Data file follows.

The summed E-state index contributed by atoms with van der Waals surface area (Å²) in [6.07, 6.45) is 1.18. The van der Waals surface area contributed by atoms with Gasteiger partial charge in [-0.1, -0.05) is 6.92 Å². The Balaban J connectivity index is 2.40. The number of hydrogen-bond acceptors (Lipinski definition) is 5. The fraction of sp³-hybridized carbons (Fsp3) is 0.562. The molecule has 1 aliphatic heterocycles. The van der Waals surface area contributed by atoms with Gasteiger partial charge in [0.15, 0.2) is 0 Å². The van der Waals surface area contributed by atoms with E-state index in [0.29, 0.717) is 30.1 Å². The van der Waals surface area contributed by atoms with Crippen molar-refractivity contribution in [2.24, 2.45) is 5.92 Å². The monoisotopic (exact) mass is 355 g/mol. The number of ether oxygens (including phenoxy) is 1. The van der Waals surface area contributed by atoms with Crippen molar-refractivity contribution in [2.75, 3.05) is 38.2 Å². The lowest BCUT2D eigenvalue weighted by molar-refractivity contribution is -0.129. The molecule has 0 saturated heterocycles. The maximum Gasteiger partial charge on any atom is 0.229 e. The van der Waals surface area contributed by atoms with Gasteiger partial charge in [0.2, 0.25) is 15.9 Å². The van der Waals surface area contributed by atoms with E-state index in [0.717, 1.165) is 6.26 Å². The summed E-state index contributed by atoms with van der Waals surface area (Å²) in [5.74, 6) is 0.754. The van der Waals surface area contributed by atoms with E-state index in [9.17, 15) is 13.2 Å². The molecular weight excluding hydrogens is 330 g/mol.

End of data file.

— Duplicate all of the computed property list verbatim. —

The summed E-state index contributed by atoms with van der Waals surface area (Å²) in [6.07, 6.45) is 1.18. The van der Waals surface area contributed by atoms with Gasteiger partial charge in [-0.1, -0.05) is 6.92 Å². The Balaban J connectivity index is 2.40. The number of hydrogen-bond acceptors (Lipinski definition) is 5. The fraction of sp³-hybridized carbons (Fsp3) is 0.562. The molecule has 1 aliphatic heterocycles. The van der Waals surface area contributed by atoms with Gasteiger partial charge in [0.15, 0.2) is 0 Å². The van der Waals surface area contributed by atoms with E-state index in [0.29, 0.717) is 30.1 Å². The van der Waals surface area contributed by atoms with Crippen molar-refractivity contribution in [2.24, 2.45) is 5.92 Å². The monoisotopic (exact) mass is 355 g/mol. The number of ether oxygens (including phenoxy) is 1. The van der Waals surface area contributed by atoms with Crippen molar-refractivity contribution in [2.75, 3.05) is 38.2 Å². The lowest BCUT2D eigenvalue weighted by molar-refractivity contribution is -0.129. The molecule has 0 saturated heterocycles. The maximum Gasteiger partial charge on any atom is 0.229 e. The van der Waals surface area contributed by atoms with Gasteiger partial charge in [0.2, 0.25) is 15.9 Å². The van der Waals surface area contributed by atoms with E-state index in [0.717, 1.165) is 6.26 Å². The summed E-state index contributed by atoms with van der Waals surface area (Å²) in [5.74, 6) is 0.754. The van der Waals surface area contributed by atoms with E-state index in [9.17, 15) is 13.2 Å². The molecular weight excluding hydrogens is 330 g/mol.